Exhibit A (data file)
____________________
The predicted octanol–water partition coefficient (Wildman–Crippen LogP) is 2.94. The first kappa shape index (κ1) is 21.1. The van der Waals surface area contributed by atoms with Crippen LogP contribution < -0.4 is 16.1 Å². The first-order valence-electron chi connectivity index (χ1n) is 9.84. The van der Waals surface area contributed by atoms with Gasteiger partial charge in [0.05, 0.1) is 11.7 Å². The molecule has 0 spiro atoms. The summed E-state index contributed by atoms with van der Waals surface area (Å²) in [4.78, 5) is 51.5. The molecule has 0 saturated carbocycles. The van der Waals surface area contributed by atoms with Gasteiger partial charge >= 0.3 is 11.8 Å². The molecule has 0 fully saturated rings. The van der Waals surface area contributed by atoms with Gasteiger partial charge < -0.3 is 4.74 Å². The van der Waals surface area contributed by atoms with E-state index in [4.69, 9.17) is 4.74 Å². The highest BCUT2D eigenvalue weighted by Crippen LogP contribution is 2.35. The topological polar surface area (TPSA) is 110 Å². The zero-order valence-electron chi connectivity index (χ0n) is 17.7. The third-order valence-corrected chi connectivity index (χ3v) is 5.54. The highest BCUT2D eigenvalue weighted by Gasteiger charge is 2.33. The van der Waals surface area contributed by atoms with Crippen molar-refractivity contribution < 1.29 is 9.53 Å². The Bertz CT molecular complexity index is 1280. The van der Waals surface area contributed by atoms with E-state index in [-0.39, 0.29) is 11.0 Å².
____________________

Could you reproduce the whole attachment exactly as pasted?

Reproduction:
The predicted octanol–water partition coefficient (Wildman–Crippen LogP) is 2.94. The first kappa shape index (κ1) is 21.1. The van der Waals surface area contributed by atoms with Crippen LogP contribution < -0.4 is 16.1 Å². The first-order valence-electron chi connectivity index (χ1n) is 9.84. The van der Waals surface area contributed by atoms with Gasteiger partial charge in [0.05, 0.1) is 11.7 Å². The molecule has 0 spiro atoms. The summed E-state index contributed by atoms with van der Waals surface area (Å²) in [4.78, 5) is 51.5. The molecule has 0 saturated carbocycles. The van der Waals surface area contributed by atoms with Gasteiger partial charge >= 0.3 is 11.8 Å². The molecule has 0 fully saturated rings. The van der Waals surface area contributed by atoms with Gasteiger partial charge < -0.3 is 4.74 Å². The van der Waals surface area contributed by atoms with E-state index in [4.69, 9.17) is 4.74 Å². The highest BCUT2D eigenvalue weighted by Crippen LogP contribution is 2.35. The topological polar surface area (TPSA) is 110 Å². The zero-order valence-electron chi connectivity index (χ0n) is 17.7. The third-order valence-corrected chi connectivity index (χ3v) is 5.54. The highest BCUT2D eigenvalue weighted by Gasteiger charge is 2.33. The van der Waals surface area contributed by atoms with Crippen molar-refractivity contribution < 1.29 is 9.53 Å². The Bertz CT molecular complexity index is 1280. The van der Waals surface area contributed by atoms with E-state index in [-0.39, 0.29) is 11.0 Å².